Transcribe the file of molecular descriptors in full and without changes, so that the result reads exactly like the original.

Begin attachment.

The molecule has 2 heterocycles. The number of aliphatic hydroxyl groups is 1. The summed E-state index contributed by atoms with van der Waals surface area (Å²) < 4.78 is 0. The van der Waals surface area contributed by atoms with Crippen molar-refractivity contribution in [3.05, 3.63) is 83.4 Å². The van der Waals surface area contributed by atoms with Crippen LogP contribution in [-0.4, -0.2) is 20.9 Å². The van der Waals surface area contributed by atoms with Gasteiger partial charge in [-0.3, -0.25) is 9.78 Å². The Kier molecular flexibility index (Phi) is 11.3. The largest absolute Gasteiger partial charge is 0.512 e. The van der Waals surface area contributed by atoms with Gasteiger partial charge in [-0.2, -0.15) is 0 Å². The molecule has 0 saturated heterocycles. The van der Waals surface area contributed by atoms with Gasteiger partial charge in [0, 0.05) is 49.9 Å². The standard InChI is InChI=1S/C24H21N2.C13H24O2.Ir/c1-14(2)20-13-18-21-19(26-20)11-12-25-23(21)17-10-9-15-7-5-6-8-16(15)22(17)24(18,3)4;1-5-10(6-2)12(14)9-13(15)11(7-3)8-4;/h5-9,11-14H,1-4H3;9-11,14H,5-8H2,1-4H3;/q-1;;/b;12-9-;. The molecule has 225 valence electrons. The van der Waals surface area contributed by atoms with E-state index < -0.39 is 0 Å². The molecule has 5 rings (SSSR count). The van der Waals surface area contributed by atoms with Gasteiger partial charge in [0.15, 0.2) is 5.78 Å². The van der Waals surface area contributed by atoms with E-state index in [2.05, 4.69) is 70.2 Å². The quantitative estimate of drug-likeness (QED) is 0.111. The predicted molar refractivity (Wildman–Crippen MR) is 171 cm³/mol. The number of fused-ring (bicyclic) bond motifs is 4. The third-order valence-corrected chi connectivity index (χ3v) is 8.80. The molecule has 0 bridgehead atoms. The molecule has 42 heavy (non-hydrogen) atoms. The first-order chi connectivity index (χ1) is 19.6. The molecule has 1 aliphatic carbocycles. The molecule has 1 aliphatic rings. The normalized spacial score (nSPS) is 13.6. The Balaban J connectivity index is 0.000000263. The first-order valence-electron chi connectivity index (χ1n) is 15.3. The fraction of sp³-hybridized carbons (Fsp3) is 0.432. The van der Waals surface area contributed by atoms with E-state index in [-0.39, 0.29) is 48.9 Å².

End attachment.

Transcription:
The molecule has 2 heterocycles. The number of aliphatic hydroxyl groups is 1. The summed E-state index contributed by atoms with van der Waals surface area (Å²) < 4.78 is 0. The van der Waals surface area contributed by atoms with Crippen molar-refractivity contribution in [3.05, 3.63) is 83.4 Å². The van der Waals surface area contributed by atoms with Crippen LogP contribution in [-0.4, -0.2) is 20.9 Å². The van der Waals surface area contributed by atoms with Gasteiger partial charge in [-0.3, -0.25) is 9.78 Å². The Kier molecular flexibility index (Phi) is 11.3. The largest absolute Gasteiger partial charge is 0.512 e. The van der Waals surface area contributed by atoms with Gasteiger partial charge in [-0.2, -0.15) is 0 Å². The molecule has 0 saturated heterocycles. The van der Waals surface area contributed by atoms with Gasteiger partial charge in [0, 0.05) is 49.9 Å². The standard InChI is InChI=1S/C24H21N2.C13H24O2.Ir/c1-14(2)20-13-18-21-19(26-20)11-12-25-23(21)17-10-9-15-7-5-6-8-16(15)22(17)24(18,3)4;1-5-10(6-2)12(14)9-13(15)11(7-3)8-4;/h5-9,11-14H,1-4H3;9-11,14H,5-8H2,1-4H3;/q-1;;/b;12-9-;. The molecule has 225 valence electrons. The van der Waals surface area contributed by atoms with E-state index < -0.39 is 0 Å². The molecule has 5 rings (SSSR count). The van der Waals surface area contributed by atoms with Gasteiger partial charge in [0.15, 0.2) is 5.78 Å². The van der Waals surface area contributed by atoms with E-state index in [2.05, 4.69) is 70.2 Å². The quantitative estimate of drug-likeness (QED) is 0.111. The predicted molar refractivity (Wildman–Crippen MR) is 171 cm³/mol. The number of fused-ring (bicyclic) bond motifs is 4. The third-order valence-corrected chi connectivity index (χ3v) is 8.80. The molecule has 0 bridgehead atoms. The molecule has 42 heavy (non-hydrogen) atoms. The first-order chi connectivity index (χ1) is 19.6. The molecule has 1 aliphatic carbocycles. The molecule has 1 aliphatic rings. The normalized spacial score (nSPS) is 13.6. The Balaban J connectivity index is 0.000000263. The first-order valence-electron chi connectivity index (χ1n) is 15.3. The fraction of sp³-hybridized carbons (Fsp3) is 0.432. The van der Waals surface area contributed by atoms with E-state index in [-0.39, 0.29) is 48.9 Å².